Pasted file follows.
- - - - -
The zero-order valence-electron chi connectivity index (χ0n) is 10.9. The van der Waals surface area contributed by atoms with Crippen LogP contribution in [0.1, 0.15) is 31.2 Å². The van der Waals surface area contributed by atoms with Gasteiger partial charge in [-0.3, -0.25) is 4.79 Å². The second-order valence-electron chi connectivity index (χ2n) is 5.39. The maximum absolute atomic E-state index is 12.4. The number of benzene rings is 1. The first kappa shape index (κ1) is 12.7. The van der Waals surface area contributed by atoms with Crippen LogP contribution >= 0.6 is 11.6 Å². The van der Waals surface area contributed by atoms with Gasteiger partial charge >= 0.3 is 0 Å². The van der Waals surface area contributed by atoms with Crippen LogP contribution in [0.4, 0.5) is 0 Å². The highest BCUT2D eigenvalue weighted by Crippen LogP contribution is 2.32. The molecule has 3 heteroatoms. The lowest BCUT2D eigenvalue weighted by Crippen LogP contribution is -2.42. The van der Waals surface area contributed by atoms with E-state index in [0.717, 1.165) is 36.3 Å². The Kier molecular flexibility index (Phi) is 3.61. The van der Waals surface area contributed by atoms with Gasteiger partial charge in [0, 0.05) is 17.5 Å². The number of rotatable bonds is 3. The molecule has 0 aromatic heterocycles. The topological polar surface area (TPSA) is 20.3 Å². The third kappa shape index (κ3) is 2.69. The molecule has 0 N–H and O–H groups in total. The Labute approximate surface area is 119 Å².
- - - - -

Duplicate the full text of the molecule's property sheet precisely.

The zero-order valence-electron chi connectivity index (χ0n) is 10.9. The van der Waals surface area contributed by atoms with Crippen LogP contribution in [0.1, 0.15) is 31.2 Å². The van der Waals surface area contributed by atoms with Gasteiger partial charge in [-0.3, -0.25) is 4.79 Å². The second-order valence-electron chi connectivity index (χ2n) is 5.39. The maximum absolute atomic E-state index is 12.4. The number of benzene rings is 1. The first kappa shape index (κ1) is 12.7. The van der Waals surface area contributed by atoms with Crippen LogP contribution >= 0.6 is 11.6 Å². The van der Waals surface area contributed by atoms with Gasteiger partial charge >= 0.3 is 0 Å². The van der Waals surface area contributed by atoms with Crippen LogP contribution in [0.4, 0.5) is 0 Å². The highest BCUT2D eigenvalue weighted by Crippen LogP contribution is 2.32. The molecule has 3 heteroatoms. The lowest BCUT2D eigenvalue weighted by Crippen LogP contribution is -2.42. The van der Waals surface area contributed by atoms with E-state index in [0.717, 1.165) is 36.3 Å². The Kier molecular flexibility index (Phi) is 3.61. The van der Waals surface area contributed by atoms with Gasteiger partial charge in [0, 0.05) is 17.5 Å². The number of rotatable bonds is 3. The molecule has 0 aromatic heterocycles. The topological polar surface area (TPSA) is 20.3 Å². The third kappa shape index (κ3) is 2.69. The molecule has 0 N–H and O–H groups in total. The Labute approximate surface area is 119 Å².